Schizophrenia is a complex psychotic disorder marked by sudden changes in thinking, emotions, and behavior lasting six months or longer. Schizophrenia involves psychosis, or when a person can’t tell the difference between what’s real and imagined.
Symptoms of schizophrenia are classified as:
- Positive, or excessive distortion or function: delusions, hallucinations, and bizarre thinking and behavior
- Negative, or reduced function: lack of speech, lack of emotion or expression, or withdrawal
Specifically, people with schizophrenia may have:
- Catatonic (unresponsive) movement or expression
- Childlike or excessive movement or postures
- Difficulty telling dreams, or even TV shows, from reality
- Exaggerated self-worth or unrealistic sense of superiority
- Impaired judgement and substance abuse
- Incoherent or derailed conversations
- Monotone speech
- Neglected personal hygiene
- Social isolation
- Unshakable suspicions that someone, or something, will cause harm
- Visions or voices that are not there
Early signs of schizophrenia in teens include withdrawal from family and friends, and poor academic performance. Treatment can involve inpatient (hospital stay) and outpatient (clinic) therapies.
Let us help you or a loved one find balance. Schedule a free initial assessment for schizophrenia with a psychiatrist from the University of Miami Health System.
Biofeedback and Stress Management
Biofeedback is a non-invasive treatment that trains your mind to control the physical effects of stress or a health condition, including brain activity, blood pressure, muscle tension, body temperature, and more. Biofeedback involves sensors (electrodes) placed on your body, and special therapies taught by a certified biofeedback therapist.
Electroconvulsive Therapy (ECT)
ECT uses a small amount of electric current that is believed to reverse symptoms of mental disorders. The current, delivered through sensors (electrodes) on the scalp, causes brief, controlled seizures that change brain chemistry. ECT requires six to 12 treatments, performed in an outpatient setting under general anesthesia.
Psychotherapy, or talk therapy, explores how a health condition affects your thoughts, emotions, behavior, and mood, and how to cope. There are many forms of psychotherapy, including cognitive-behavioral therapy (CBT) to change your thinking or behavior, and interpersonal psychotherapy (IPT) to improve your relationships. Psychotherapy is offered in groups or individually.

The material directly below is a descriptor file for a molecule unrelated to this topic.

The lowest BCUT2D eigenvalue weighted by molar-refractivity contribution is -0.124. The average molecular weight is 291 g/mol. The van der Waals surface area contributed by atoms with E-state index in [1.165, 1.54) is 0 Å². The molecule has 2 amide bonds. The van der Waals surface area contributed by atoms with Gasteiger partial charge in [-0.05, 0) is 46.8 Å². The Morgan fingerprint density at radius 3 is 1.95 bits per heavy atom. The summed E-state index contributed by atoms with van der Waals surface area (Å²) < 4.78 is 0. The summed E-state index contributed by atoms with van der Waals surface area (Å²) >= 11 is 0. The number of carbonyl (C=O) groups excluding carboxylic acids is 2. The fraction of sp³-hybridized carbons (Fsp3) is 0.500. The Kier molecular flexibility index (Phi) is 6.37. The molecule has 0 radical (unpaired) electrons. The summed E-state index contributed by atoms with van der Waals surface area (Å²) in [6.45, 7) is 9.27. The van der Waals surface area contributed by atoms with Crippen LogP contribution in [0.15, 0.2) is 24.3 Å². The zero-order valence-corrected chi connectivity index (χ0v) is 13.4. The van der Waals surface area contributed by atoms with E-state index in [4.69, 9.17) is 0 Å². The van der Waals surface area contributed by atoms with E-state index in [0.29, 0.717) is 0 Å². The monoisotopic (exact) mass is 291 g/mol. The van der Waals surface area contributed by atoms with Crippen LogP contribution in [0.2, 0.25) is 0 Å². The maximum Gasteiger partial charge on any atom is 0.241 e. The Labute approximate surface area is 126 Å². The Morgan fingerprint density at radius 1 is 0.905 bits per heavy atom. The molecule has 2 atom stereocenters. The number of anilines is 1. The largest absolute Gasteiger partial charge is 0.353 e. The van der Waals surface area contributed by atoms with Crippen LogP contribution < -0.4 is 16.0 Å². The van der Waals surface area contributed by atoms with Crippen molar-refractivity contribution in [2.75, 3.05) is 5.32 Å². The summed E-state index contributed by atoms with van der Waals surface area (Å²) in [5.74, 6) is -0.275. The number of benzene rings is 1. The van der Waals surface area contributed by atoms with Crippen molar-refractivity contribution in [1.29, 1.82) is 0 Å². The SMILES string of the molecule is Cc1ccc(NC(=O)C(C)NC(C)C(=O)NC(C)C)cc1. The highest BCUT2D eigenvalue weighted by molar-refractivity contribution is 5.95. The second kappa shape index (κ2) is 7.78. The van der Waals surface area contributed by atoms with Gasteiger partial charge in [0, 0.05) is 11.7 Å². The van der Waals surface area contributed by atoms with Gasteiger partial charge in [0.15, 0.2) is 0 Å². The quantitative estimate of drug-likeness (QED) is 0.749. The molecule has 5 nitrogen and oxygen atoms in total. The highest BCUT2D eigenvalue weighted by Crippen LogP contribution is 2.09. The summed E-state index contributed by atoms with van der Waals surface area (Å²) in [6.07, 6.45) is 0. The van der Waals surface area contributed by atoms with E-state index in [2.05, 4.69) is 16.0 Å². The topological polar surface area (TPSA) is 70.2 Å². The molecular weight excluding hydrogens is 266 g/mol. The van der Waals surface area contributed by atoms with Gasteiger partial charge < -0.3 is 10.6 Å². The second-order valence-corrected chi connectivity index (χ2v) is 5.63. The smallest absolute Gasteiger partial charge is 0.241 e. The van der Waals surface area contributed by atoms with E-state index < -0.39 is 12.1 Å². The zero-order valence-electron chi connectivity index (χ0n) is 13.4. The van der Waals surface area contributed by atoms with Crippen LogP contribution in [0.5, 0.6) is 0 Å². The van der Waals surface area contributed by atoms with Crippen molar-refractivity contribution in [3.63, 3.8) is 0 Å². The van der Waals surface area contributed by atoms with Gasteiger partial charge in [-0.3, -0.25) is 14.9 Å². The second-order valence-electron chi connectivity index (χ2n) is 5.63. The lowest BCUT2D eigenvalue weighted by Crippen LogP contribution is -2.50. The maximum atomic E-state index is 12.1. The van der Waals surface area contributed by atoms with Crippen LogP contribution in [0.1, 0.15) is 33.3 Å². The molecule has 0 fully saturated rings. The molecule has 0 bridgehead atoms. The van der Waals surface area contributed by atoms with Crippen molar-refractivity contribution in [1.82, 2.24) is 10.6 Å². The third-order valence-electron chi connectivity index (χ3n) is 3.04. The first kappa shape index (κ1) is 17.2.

Psychopharmacology is the study of the use of medications in treating mental health disorders. Psychiatrists prescribe medications to improve symptoms of mental health disorders. Common medications include one, or a combination of, antidepressants, mood stabilizers, anti-psychotic drugs, anti-anxiety medicines, and stimulants. Our psychiatrists study these medicines to understand how they work and affect the body, and skillfully apply this knowledge in their daily practice.
Repetitive Transcranial Magnetic Stimulation (rTMS)
This non-invasive form of brain stimulation treats depression and anxiety that does not respond well to medicines or psychotherapy (talk therapy). It involves a head coil that delivers magnetic pulses to brain cells. These pulses change specific areas in the brain responsible for mood, memory, addiction, and more. rTMS is performed without anesthesia, in daily outpatient sessions for four to six weeks.
Why Choose UHealth?
Leading research and care for schizophrenia and co-existing mental illness. As an academic research and medical center, we’re leading research into better ways to identify and treat schizophrenia and alcohol and substance use disorders. This means you get evidence-based care, based on your special needs.
Greater access to UHealth specialists. With more than 30 clinical sites across South Florida, UHealth patients are able to receive the excellence of academic health care without leaving the area.
Questions? We're here to help.
Our appointment specialists are ready to help you find what you need. Contact us today.